Should farmers markets close during the coronavirus? Local operators are split. | Peninsula Foodist | Elena Kadvany | Almanac Online |

Local Blogs

Peninsula Foodist

By Elena Kadvany

About this blog: Get the latest food news with the biweekly Peninsula Foodist newsletter.
We are constantly on the lookout for new and undiscovered meals, from Michelin-starred restaurants to tac...  (More)

View all posts from Elena Kadvany

Should farmers markets close during the coronavirus? Local operators are split.

Uploaded: Mar 12, 2020
Some Peninsula farmers markets have decided to close temporarily to slow the spread of the coronavirus while others are staying open to maintain a reliable, direct-from-farms food source to local communities.

The Downtown Palo Alto Farmers' Market — which usually runs year-round, rain or shine, on Saturday mornings — is closed until further notice. The Thursday afternoon Portola Valley Farmers' Market will also close starting next Thursday, March 19, through Thursday, March 26, at a minimum. The operators of both markets made the decision to close following updated guidance from public health officials urging social distancing and cancellation of large events.

Jose Gallardo of Gallardo's Organic Farm sells customers strawberries at the Portola Valley Farmers' Market in 2018. The Thursday market will close temporarily to prevent the spread of the coronavirus. Photo by Veronica Weber.

The guidance is "meant to slow the spread of the virus in our community, reduce the number of people infected, and protect those who are most vulnerable to severe illness," said Nile Estep, founder of Good Roots Events and Farmers Markets, which operates the Portola Valley market. "We understand the new guidance can have tremendous impact on the lives of people in our community. However, this is a critical moment in the growing occurrence of COVID-19 when such measures can potentially slow the spread of the disease.

"The health and safety of our market vendors and the community is our first priority," he said.

Robert McDiarmid, president of the volunteer-run Downtown Palo Alto Farmers Market, said closing "was a difficult decision, as we understand the impact on our customers and our growers." He hopes to reopen the market as soon as possible.

Two Bay Area-wide market operators, however, the Urban Village Farmers Market Association and California Farmers' Markets Association, are keeping their nearly 30 locations open, including the California Avenue farmers market in Palo Alto and the Mountain View, Los Altos (which opens for the season in May) and Los Gatos markets.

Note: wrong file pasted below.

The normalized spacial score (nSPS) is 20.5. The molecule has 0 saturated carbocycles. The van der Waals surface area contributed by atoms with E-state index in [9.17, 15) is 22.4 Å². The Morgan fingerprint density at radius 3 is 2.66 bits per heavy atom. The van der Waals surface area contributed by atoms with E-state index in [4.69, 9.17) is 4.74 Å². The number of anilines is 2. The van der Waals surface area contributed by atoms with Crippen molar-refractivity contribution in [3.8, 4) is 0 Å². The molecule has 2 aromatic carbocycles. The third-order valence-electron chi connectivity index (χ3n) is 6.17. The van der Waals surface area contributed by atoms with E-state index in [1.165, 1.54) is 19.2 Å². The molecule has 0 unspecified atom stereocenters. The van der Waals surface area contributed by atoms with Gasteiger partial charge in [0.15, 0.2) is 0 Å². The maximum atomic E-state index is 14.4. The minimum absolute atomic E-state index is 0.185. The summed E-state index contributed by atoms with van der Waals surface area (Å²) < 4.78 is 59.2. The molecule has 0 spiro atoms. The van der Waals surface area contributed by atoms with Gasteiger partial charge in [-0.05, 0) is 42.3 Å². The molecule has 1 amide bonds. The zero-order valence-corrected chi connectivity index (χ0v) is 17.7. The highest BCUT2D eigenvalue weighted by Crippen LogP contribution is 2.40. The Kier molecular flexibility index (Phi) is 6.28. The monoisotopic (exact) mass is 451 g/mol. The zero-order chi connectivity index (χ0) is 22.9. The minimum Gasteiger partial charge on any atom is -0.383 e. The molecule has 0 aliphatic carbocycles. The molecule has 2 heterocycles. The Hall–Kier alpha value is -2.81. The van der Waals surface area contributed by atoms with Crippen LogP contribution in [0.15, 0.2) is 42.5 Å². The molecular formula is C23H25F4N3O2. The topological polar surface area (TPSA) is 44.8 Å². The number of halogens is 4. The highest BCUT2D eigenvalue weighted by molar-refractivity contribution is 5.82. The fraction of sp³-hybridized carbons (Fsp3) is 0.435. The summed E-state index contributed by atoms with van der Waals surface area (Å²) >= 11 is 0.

"The answer is no, we're not closing," California Farmers' Market Association Executive Director Gail Hayden said on Thursday. "People have to get food."

All of California Farmers' Market Association's Bay Area locations will remain open. Photo by Michelle Le.

The downtown Menlo Park farmers market is remaining open for now, but operator Lori Hennings said will "play it by ear" after running this coming Sunday. The vendors will no longer be offering samples.

Hayden and the Urban Village Farmers Market Association stressed that farmers markets remain essential spaces for people to get fresh food that has been handled by fewer people than what's available at commercial grocery stores.

"The benefits greatly outweigh any drawbacks," Urban Village Farmers Market Association wrote in a March 11 statement.

Among the organization’s reasons for keeping markets open at this time are: closing farmers markets could overburden grocery stores, which are enclosed spaces; markets are open to air and direct sunlight, which are "inhospitable" to viruses; operating for a limited number of hours once a week makes it manageable to maintain cleanliness; and the produce is traveling a short distance from farm to customer.

"Most farmers market items are harvested and packed by only a few people within 100 miles or less," the Urban Village Farmer Market Association said. "Brick and mortar grocery stores often import internationally, tend to have a multitude of persons and places involved in product handling, packaging, wide distribution networks of travel, multiple transit points in international and regional hubs."

Both operators are taking precautions at its markets, including not allowing food samples, limiting tables and chairs to reduce crowds, offering hand sanitizer at information booths, spreading vendors out to allow for social distancing and frequently cleaning all vendor surfaces before, during and after markets. Urban Village Farmers’ Markets vendors will not be allowed to operate until a required hand-wash station is set up and they properly wash their hands. The coronavirus is not believed to be spread through food; the market operators are reminding customers to wash fruit and produce as they normally would.